There is a fun element to periodically changing the Avatar’s clothing between stages, upgrading appearances to include more outrageous items and clothing. However, the experience grows tiresome after two or three changes, with most newly-unlocked items constituting re-colours or re-skins of fatigues already unlocked (and for some ungodly reason, the option to equip your character with Crocs). There will undoubtedly be a deluge of screenshots in the coming weeks and months, depicting the monstrosities the character creator will allow players to create. On the face of it however, a lot of younger players will get satisfaction from seeing their own creation fighting alongside their hero, making Forces the closest thing to an interactive Sonic fanfiction.
The stages in which Modern Sonic is paired with the Avatar are wholly uninteresting, with the single difference between these and their separate stages being a “duel boost” prompt in which, following a fist bump (cringe), the duo hurtle headlong through the stage (and enemies) to the game’s pop-punk main theme, Fist Bump (double cringe).
On the subject of music, the soundtrack to the game has its highs and lows. Fist Bump itself feels like a tired reprisal of previous themes such as Endless Possibilities or His World, complete with extremely cheesy and bland lyrics. The Avatar stages are set against vocal songs, some of which constitute the more memorable elements of the soundtrack; I particularly like the theme to Aqua Road, which (like much of the avatar stage themes) channels the Drum & Bass genre, albeit with a contemporary sound that feels like it would be more at home in a video game some five years ago. The “Vs. Metal Sonic” theme reprises a classic track from the US Sonic CD soundtrack, and again is probably one of the few tracks fans will go back to and listen to.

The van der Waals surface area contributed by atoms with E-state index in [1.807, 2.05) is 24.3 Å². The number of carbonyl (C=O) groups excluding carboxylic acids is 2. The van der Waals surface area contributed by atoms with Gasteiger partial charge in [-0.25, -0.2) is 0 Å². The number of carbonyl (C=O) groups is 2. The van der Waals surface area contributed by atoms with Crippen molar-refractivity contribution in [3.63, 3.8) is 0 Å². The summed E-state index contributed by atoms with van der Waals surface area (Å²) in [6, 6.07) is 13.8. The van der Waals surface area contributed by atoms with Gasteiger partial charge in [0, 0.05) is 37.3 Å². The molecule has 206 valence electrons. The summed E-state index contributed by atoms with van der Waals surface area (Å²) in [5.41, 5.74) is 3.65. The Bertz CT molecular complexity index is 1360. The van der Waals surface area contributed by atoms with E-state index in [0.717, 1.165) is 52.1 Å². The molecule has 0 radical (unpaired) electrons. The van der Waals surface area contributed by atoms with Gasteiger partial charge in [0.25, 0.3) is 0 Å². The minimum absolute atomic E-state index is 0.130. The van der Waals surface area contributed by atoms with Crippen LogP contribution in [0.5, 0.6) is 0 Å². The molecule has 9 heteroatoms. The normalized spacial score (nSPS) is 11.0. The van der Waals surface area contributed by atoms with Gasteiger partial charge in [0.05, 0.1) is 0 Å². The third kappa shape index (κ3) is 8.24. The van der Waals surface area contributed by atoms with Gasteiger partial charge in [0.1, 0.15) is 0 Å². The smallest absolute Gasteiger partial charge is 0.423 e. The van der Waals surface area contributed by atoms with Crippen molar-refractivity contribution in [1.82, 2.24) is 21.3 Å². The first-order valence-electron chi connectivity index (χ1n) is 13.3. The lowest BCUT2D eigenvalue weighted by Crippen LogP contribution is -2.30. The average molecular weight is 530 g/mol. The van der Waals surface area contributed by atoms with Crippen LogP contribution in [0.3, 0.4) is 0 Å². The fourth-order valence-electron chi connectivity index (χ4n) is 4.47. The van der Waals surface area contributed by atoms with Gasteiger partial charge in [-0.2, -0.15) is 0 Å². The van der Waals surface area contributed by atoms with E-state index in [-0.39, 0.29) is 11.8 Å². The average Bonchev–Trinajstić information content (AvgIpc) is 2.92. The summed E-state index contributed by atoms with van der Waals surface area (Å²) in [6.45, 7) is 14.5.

The jewel in the crown of the Forces soundtrack is the nu-metally theme of Infinite, which again will undoubtedly solidify itself as a fan favourite among angsty teenagers (and the thirty-somethings with their musical feet still firmly fixed in the early noughties). Apart from these few exceptions, the rest of the soundtrack falls into a bracket of either fairly generic orchestral manoeuvres stereotypical of swathes of movie and game scores (well performed are not particularly memorable), or some attempt at creating a retro vibe for classic Sonic stages by drawing elements from the 16-bit soundchip. It’s not an awful soundtrack by any stretch, but it is far from Ohtani-san’s finest work.